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Marine Corps Systems Command News
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William Bush, lead Information Systems Security Manager at Marine Corps Systems Command, closed the event with a presentation about the command’s cybersecurity branch Sept. 13 at the Advanced Planning Briefing to Industry in Fredericksburg, Virginia. The day-long event provided a platform for MCSC to engage with industry in a controlled business environment and establish a foundation for industry’s investment in future technology needs. (U.S. Marine Corps photo by Matt Gonzales)

Photo by Matt Gonzales

Corps engages industry through briefing event

20 Sep 2019 | Matt Gonzales, MCSC Office of Public Affairs and Communication Marine Corps Systems Command

On Sept. 13, Marine Corps Systems Command and Program Executive Officer Land Systems engaged with stakeholders and other key audiences during the Advanced Planning Briefing to Industry.

Held at the Fredericksburg Hospitality House and Conference Center, the event helped establish a foundation for industry’s investment in future Marine Corps technology needs.

“To ensure we employ the right technologies, we need your help,” said William Williford III, MCSC’s executive director. “That is why we’re here today.”

The planning briefing allowed the command to discuss current and future Marine Corps equipment needs, with portfolio managers on site to provide information and answer questions from industry.

During the event, MCSC representatives briefed stakeholders on several topics, including how to better protect acquisition technologies, evolving contracting opportunities, facts and myths about small business opportunities, and information about cyber security.

“We want to impart to you where we see the Marine Corps going in the future,” said Williford. “We have a lot of people here who can answer your questions.”

Williford opened the event by talking about the Commandant's Planning Guidance, which provides Gen. David Berger’s strategic direction for the Marine Corps. Williford and John Garner, the PEO LS, emphasized the importance of reading the CPG and how the 23-page document affects many facets of the Corps.

“If you haven’t read the Commandant's Planning Guidance, you need to,” said Garner. “It truly tells you where the Marine Corps is headed.”

Garner and Rob Cross, deputy PEO LS, outlined a few technologies set to field in the near future. Garner hopes industry can help the PEO continuously upgrade, modify and improve systems—such as the Joint Light Tactical Vehicle and the Ground/Air Task Oriented Radar—to deal with ever-changing threats.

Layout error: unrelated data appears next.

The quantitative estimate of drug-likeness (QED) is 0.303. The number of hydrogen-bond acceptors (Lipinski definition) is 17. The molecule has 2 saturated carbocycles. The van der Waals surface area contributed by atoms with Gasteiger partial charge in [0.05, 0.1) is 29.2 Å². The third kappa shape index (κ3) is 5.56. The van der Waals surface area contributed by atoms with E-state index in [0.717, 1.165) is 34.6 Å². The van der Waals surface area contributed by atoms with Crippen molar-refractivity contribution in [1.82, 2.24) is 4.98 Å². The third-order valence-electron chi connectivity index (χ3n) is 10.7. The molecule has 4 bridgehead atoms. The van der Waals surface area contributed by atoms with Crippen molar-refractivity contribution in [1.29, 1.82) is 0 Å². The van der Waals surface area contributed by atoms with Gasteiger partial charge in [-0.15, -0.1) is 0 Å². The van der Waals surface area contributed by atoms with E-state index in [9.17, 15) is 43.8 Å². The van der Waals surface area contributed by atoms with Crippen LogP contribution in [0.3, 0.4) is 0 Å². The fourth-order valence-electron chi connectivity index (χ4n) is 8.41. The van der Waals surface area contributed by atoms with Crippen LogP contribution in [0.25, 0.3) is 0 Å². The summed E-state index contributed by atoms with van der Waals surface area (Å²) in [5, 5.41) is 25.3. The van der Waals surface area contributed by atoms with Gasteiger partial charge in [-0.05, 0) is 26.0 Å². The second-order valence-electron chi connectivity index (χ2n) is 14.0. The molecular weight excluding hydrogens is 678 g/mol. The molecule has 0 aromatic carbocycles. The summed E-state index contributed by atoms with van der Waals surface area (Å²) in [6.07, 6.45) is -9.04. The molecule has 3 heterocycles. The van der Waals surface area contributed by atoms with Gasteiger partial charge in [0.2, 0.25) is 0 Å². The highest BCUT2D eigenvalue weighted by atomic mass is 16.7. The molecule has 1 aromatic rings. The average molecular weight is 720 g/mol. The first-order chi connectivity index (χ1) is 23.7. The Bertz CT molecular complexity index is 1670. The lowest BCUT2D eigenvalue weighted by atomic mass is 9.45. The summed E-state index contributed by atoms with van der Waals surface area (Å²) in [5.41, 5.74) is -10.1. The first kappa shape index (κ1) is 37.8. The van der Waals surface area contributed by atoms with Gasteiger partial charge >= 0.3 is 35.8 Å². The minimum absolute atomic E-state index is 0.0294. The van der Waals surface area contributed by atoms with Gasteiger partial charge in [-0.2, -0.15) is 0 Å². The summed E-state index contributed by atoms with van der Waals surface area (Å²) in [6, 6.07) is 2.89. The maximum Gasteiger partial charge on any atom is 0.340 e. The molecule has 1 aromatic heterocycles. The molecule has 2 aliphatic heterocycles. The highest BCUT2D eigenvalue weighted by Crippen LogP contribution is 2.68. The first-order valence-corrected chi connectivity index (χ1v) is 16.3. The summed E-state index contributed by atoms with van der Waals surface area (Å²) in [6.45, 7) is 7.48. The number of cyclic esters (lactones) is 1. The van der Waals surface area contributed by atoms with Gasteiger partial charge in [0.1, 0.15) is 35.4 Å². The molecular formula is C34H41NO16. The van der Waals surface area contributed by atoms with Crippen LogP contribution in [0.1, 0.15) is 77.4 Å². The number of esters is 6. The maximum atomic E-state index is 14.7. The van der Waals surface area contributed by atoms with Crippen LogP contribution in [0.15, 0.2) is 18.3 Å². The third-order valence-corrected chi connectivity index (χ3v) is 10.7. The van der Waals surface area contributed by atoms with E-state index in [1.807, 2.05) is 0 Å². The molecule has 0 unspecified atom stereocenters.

“Think in terms of flexibility, agility, speed of action, lethality and affordability,” Garner told the crowd.

Col. Brock McDaniel, the portfolio manager for MCSC’s Command Element Systems, talked about how Marine Corps systems must be streamlined, resilient and interoperable. He also outlined areas where industry can help the portfolio, including with improving cybersecurity, reducing size and weight, and decreasing costs.

“Our vision is to align with the CPG,” said McDaniel. “Our primary focus is modernization and trying to improve readiness.”

Karl Hellmann, an authorizing official for the Defense Counterintelligence Security Agency, spoke about National Industrial Security Program Operating Manual vulnerabilities identified at security reviews, including improper personnel security management and a lack of insider threat training.

He also talked about the realities of insider threats, which has contributed to the U.S. losing $600 billion annually in stolen intellectual property.

“Every cleared facility needs an insider threat program,” said Hellman.

The APBI served as a prelude to the Modern Day Marine Military Exposition, which was held Sept. 17-19 aboard Marine Corps Base Quantico, Virginia. In recent years, MCSC and PEO LS participated in a “Report to Industry” session as part of the Expo. However, the APBI provided a platform for a full-day command-industry engagement in a controlled business environment.

Both the APBI and MDMME foster communication between the Marine Corps and industry. But the APBI differs from MDMME in that it focuses specifically on the acquisition process—the requirements for innovation and sustainment, platform acquisition priorities and program manager assessments. Conversely, MDMME is a military equipment exposition where industry representatives demonstrate their innovations to Marines.

Throughout the APBI, industry provided feedback to MCSC and PEO LS representatives. Many interactions occurred during breaks, when individuals conversed and exchanged contact information. Given the positive reception to the APBI, the command hopes the event becomes an annual occurrence.

“We can’t do what we do at the program office without industry’s help,” said McDaniel. “We very much appreciate teaming and partnering with you to solve our problems.”

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